Q: How can I detect forgery and how can I protect myself against it?

A: The risk of having bought a modern forgery of an antiquarian book or print is rather low in comparison to other art objects such as icons, paintings or coins.

a.) Cover
To forge a cover in a way that is hard to detect, requires high material and labour costs, which almost always exceed actual value of the book. Therefore it is rare to find forged covers.

b.) Paper
Hand-made paper and vellum are rarities nowadays. It is almost impossible to replicate old paper with its normal features such as holes, tears, browning, finger stains, etc. However, a buyer should be cautious when the paper looks very new.

c.) Water marks
Since the 15th Century, paper has been branded by water marks. With the help of these water marks, it is possible to determine the age of the paper with great precision. Forging these watermarks for page used in a book is almost impossible.

d.) Print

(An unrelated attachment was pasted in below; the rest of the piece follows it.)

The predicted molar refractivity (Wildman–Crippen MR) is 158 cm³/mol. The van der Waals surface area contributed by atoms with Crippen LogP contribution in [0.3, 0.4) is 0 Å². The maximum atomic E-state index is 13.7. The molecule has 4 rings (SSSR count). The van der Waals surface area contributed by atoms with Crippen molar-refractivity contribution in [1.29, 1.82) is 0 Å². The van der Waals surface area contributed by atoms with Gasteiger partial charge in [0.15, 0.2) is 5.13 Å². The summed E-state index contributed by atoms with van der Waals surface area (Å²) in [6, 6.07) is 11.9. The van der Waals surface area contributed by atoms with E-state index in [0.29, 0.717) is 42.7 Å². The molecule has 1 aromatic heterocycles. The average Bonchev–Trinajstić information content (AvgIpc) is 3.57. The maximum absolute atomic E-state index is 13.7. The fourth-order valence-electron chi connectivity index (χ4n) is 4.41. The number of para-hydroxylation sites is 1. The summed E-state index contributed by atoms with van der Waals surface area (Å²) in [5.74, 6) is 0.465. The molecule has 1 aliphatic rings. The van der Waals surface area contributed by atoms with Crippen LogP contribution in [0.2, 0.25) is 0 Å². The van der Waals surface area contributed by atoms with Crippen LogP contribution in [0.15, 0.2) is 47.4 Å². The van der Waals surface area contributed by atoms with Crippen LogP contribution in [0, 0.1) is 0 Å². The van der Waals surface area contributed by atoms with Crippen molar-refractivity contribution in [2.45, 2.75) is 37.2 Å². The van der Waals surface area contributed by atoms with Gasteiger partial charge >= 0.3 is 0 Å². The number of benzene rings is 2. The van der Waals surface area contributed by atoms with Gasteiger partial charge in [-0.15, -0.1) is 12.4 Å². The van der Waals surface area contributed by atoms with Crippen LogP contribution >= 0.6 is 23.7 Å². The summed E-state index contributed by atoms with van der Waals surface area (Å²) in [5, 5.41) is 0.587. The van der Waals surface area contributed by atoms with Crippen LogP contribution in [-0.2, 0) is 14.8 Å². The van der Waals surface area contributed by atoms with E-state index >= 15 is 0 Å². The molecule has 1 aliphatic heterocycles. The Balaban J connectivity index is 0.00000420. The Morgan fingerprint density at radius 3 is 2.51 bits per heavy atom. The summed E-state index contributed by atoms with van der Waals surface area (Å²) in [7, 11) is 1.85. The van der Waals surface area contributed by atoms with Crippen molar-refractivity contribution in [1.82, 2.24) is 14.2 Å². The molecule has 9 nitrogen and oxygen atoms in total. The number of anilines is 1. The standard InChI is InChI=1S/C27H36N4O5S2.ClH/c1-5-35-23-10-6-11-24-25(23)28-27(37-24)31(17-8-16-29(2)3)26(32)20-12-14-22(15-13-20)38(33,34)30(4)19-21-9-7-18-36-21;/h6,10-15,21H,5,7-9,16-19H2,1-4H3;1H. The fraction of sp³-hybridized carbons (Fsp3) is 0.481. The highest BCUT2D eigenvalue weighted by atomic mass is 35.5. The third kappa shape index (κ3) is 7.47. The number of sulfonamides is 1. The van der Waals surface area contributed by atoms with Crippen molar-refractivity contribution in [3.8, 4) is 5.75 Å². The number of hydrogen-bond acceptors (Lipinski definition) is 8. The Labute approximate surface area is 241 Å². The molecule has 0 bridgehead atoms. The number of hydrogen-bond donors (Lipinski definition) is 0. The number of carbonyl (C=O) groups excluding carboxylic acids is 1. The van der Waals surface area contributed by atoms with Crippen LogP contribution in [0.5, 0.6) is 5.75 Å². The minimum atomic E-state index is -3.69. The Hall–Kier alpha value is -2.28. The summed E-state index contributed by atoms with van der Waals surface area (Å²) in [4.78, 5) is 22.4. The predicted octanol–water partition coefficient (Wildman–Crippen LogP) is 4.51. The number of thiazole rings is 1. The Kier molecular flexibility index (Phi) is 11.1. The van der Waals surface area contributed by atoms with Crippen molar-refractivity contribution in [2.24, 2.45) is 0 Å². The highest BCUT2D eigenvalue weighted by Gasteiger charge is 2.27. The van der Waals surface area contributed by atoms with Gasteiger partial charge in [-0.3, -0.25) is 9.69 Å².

Digital reprints are easy to recognize. Unlike books produced by an old printing machine, digital reprints leave no embossing on the paper. In addition, the paper often has an unnatural tint. Producing a complete book with a type face from the early Renaissance with an original press can only be managed by very few masters. These books are also not popular objects to forge since only very few were printed and new copies that come on the market will likely be subject to scrutiny.

e.) Colouring
The age of colours is mostly determined through oxidation traces on the backside of contemporarily or old coloured woodcuts and copper engravings. However, new colouring is not easy to detect for the untrained eye, especially when original colours have been used which have not penetrated to the backside of the page.


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